Local animal shelters went to great lengths to dissuade people from giving pets as presents this holiday season because of the risk of return.

Now, they want to make sure those pets remain in their new homes.

“The lack of education is why dogs come back,” said James Carrano, a kennel tech at the Charlotte Harbor-based Animal Welfare League.

Karen Slomba, executive director of The Animal Welfare League, said when an animal gets returned to the shelter, it is a very traumatic experience for them. She added that the more you move the animal from one place to another, they have to get used to new people and a new environment.

”Be patient. A lot of times it’s very scary for animals to go into a new home with strangers,” she said. “Everything’s new: the sights, the sounds the smells. A lot of times it takes weeks, sometimes months.”

Returning an animal to the shelter should be a last resort, Slomba said.

“Every once in a while, we get one or two returns, but we do really prevent the gift giving for that reason,” she said.

Both the Animal Welfare League and the Suncoast Humane Society in Englewood educated the public about giving pets for gifts at the holidays.

“Animals should be placed in homes as lifetime companions,” states the Suncoast Humane Society on its website. “The adoption of an animal as a gift for an individual who is unaware of the adoption can be disastrous for both the new owner and the animal. Each circumstance is unique. Pets should be chosen according to the expectations and lifestyle of the new family, as well as the animal’s individual needs.”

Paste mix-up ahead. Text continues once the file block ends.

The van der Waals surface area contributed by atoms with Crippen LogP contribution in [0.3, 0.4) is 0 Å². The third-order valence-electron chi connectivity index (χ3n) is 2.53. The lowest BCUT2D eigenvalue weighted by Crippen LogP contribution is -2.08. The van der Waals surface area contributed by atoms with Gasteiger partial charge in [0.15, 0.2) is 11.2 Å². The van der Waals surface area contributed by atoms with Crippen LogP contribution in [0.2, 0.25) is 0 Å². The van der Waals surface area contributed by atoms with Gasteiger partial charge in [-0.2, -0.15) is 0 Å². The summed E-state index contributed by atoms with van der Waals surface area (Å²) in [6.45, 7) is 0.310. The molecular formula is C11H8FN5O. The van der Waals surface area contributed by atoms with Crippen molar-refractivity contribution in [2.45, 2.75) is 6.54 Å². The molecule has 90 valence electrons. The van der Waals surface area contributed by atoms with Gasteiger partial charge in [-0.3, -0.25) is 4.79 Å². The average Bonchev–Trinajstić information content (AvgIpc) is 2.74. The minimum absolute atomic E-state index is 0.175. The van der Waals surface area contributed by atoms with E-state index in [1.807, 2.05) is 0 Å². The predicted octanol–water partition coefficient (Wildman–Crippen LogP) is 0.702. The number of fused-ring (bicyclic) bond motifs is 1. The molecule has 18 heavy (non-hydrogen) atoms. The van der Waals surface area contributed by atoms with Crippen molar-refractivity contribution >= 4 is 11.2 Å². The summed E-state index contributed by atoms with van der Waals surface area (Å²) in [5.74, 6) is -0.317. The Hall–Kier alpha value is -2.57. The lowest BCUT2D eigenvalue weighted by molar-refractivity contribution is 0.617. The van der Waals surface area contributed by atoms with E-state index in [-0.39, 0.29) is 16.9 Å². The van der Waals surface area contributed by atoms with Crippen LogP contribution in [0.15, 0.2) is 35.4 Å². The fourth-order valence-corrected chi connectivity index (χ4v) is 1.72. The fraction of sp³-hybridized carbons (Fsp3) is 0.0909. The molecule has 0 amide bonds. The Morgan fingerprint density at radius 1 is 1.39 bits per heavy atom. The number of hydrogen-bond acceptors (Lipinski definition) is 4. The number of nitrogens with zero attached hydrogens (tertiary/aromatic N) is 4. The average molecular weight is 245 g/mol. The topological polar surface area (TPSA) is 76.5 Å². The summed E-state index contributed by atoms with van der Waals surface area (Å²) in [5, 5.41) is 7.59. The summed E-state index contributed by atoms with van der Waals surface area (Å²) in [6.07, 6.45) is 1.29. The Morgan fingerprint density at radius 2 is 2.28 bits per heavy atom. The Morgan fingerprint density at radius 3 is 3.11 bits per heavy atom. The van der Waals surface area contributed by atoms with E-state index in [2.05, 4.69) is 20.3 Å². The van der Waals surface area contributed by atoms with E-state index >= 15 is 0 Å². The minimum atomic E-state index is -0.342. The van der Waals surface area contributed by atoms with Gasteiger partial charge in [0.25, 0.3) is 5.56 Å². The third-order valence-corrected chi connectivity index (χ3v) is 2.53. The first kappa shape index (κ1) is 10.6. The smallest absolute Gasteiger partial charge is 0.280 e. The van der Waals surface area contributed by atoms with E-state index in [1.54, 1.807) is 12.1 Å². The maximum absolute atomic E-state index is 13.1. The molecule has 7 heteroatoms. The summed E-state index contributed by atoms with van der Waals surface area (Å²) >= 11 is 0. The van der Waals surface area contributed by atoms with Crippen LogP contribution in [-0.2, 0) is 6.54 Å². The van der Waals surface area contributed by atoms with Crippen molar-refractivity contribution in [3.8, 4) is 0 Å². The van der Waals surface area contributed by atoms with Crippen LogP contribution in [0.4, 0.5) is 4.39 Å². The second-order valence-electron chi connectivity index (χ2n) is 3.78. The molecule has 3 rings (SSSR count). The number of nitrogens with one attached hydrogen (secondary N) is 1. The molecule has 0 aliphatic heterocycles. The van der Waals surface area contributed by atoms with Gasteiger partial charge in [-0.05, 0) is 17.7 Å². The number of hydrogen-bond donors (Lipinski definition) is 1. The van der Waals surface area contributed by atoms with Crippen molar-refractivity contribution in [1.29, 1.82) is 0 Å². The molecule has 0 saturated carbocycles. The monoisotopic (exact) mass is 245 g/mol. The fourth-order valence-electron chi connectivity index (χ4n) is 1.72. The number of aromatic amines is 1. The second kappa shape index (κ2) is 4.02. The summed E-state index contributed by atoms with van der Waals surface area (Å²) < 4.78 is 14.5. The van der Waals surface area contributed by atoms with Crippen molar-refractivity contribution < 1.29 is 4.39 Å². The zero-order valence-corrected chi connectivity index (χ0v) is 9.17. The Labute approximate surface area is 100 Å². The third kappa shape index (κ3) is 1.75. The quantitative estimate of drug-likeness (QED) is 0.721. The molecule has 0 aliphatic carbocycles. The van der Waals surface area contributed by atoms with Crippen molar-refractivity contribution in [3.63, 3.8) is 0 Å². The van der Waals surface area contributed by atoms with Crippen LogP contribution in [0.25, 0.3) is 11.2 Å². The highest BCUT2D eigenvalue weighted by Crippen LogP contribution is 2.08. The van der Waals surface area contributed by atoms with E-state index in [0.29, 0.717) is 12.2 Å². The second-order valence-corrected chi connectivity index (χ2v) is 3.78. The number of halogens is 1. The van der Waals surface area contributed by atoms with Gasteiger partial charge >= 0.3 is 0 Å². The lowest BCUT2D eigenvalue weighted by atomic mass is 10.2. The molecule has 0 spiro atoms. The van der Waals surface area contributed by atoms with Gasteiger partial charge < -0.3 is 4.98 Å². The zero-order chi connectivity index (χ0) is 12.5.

Those who cannot keep their pets should first try to re-home the animals with a friend or family member. Never to list an animal on Craigslist, where sometimes dogs are sought for baiting, fighting or other abuses.

The shelter is working on creating programs to help new owners and their pets with the adjustment period of being in a new home. They haven’t yet set a date for when these programs will begin.

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